Even after such a finish, Hamlin is 58 points ahead of Joe Gibbs Racing teammate Kyle Busch, the first driver outside a transfer spot to the next round.

But that wasn’t enough to console Hamlin.

“I just hate missing out on victories,” he said of his playoff spot. “We’re so much better than the six victories that we’ve got. It’s just disturbing. I’ve never been so fast in so many races and not finish it like we feel like we should, but we’re up front. That’s what counts. That’s what’s going to get you to Phoenix, keep getting those wins and keep battling for race wins. You’ll get yourself to Phoenix (for the title race) and hopefully you’’ll get a championship out of  it. That’s what we’re all here for. That’s what I’m trying to do.”

Hamlin’s finish was his best in the playoffs and came after a first round that saw him score a stage win but not place higher than 12th.

Hamlin discounted the notion that putting together a new Cup team with Michael Jordan for next year and signing Bubba Wallace to drive for it had been a distraction earlier in the playoffs.

“I’ve been working for like 10 weeks on stuff, not just racing stuff, but stuff in general,” Hamlin said. “We’ve had bad breaks. Tonight was just another bad break like Darlington was, to be honest with you. Or Bristol. We led laps. We were, I thought, the best car.”

At Darlington, Hamlin missed pit road and had to go back around. Then a debris caution about 10 laps buried him outside the top 10 with less than 50 laps left. He finished 13th.

At Bristol, Hamlin started at the rear because his car failed inspection twice before the race. He ran fifth when he had contact with teammate Martin Truex Jr. as Truex returned to the track after pitting. Hamlin finished 21st.

Kyle Busch still below playoff cutline after ‘pretty dismal’ Las Vegas race

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Though he finished sixth Sunday night in the Cup playoff race at Las Vegas Motor Speedway, Kyle Busch described his experience in the Round of 12 opener as “pretty dismal.”

The defending Cup champion now goes into the second race of the round, at Talladega Superspeedway, outside the transfer position to the next round. He trails Alex Bowman, who holds the final transfer spot, by nine points.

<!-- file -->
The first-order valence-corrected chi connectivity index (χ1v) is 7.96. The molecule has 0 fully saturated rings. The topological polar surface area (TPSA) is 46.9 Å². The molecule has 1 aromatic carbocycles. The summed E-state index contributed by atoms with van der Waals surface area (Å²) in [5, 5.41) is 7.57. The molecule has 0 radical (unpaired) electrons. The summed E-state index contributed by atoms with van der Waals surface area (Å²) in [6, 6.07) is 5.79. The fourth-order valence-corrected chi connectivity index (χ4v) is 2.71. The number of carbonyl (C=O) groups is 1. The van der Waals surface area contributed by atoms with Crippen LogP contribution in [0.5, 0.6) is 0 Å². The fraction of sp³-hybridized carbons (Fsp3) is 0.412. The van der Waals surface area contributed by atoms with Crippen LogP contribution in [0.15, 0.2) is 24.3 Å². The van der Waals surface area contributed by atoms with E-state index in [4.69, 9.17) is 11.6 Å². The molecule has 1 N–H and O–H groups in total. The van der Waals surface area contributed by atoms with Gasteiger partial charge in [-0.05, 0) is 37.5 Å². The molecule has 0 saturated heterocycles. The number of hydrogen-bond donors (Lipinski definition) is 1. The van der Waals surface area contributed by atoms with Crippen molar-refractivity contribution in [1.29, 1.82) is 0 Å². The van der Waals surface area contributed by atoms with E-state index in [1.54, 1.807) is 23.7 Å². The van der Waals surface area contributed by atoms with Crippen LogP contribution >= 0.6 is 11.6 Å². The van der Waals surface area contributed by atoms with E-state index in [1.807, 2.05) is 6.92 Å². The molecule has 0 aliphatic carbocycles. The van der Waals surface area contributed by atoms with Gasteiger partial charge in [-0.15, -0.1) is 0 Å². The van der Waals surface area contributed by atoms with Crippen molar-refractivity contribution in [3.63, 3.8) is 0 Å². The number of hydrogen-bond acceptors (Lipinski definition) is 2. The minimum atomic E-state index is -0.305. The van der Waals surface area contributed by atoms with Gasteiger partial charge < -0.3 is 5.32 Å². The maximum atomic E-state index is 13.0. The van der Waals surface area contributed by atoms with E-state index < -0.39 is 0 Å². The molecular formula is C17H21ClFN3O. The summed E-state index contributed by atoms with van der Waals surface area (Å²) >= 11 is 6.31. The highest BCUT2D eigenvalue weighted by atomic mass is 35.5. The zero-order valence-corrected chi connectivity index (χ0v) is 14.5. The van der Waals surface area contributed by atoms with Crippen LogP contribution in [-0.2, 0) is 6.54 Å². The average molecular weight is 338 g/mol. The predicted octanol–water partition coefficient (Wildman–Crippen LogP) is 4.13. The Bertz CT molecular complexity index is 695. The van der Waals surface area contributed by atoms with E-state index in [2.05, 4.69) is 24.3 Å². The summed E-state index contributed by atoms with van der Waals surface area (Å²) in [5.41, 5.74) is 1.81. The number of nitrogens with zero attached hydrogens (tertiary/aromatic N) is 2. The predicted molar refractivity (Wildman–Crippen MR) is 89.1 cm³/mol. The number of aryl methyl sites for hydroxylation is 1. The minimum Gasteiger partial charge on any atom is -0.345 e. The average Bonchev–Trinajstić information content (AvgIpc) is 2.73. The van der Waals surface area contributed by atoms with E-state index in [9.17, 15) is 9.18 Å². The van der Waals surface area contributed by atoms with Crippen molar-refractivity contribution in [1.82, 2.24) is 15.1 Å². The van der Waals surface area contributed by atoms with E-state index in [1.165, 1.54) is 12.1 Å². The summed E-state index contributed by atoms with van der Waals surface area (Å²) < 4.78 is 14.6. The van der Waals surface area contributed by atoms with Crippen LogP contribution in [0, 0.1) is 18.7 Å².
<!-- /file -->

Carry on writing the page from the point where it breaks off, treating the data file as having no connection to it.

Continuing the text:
“Started a little up, went a little down and finished just kind of mediocre there,” Busch said. “We brought an okay M&M’s Camry. Just didn’t seem to have the overall speed that it needed, especially on the long runs early in the race. Then there late, just no overall speed. Nothing to go blitz anybody and try to make moves and get to the front. We just salvaged along and got what we got. We got lucky to get what we got for sure. It was looking like it was going to be a 12th- or 14th-place day, but came home sixth.”

Busch’s issues began at the start of Stage 2 after he earned the lead by getting off pit road first. As he raced Joey Logano for the lead on the Lap 87 restart, he was on the inside of Logano as they drove toward Turn 3.

That’s when Busch’s teammate, Denny Hamlin, dove to Busch’s inside to make it three wide and then take the lead.

But as Hamlin pulled even with Busch, Busch lurched to the right and made contact with Logano. The Team Penske driver would pit to repair a tire rub while Busch continued.

“I don’t know if (Logano) knew that was coming and didn’t adjust for it and didn’t plan for it,” Busch said. “It kind of seemed like he expected me to go to the bottom and run the bottom and he was gonna run my door.”

Logano said on the radio to his spotter he didn’t realize he was three-wide until it was too late.

Later, Busch pit from fourth on Lap 118 and fell to 28th when his front tire changer’s pit gun broke, resulting in a 22.5-second stop.

“We worked on it and I thought we were making some gains on it and then we got that damage and got way back in traffic,” Busch said. “Then there towards the end, was just able to get lucky on a couple of the last restarts in order to pick off a few spots with the M&M’s Camry and get ourselves in a better position for the finish. It was a pretty dismal day I guess.”

Busch heads to Talladega. He has one win in 30 Cup starts there. He has just one top 10 there in the last six races.

How does Busch plan to navigate the race as he faces his nine-point deficit to the playoff cutoff?

“I’ll just do what I’m told,” Busch said.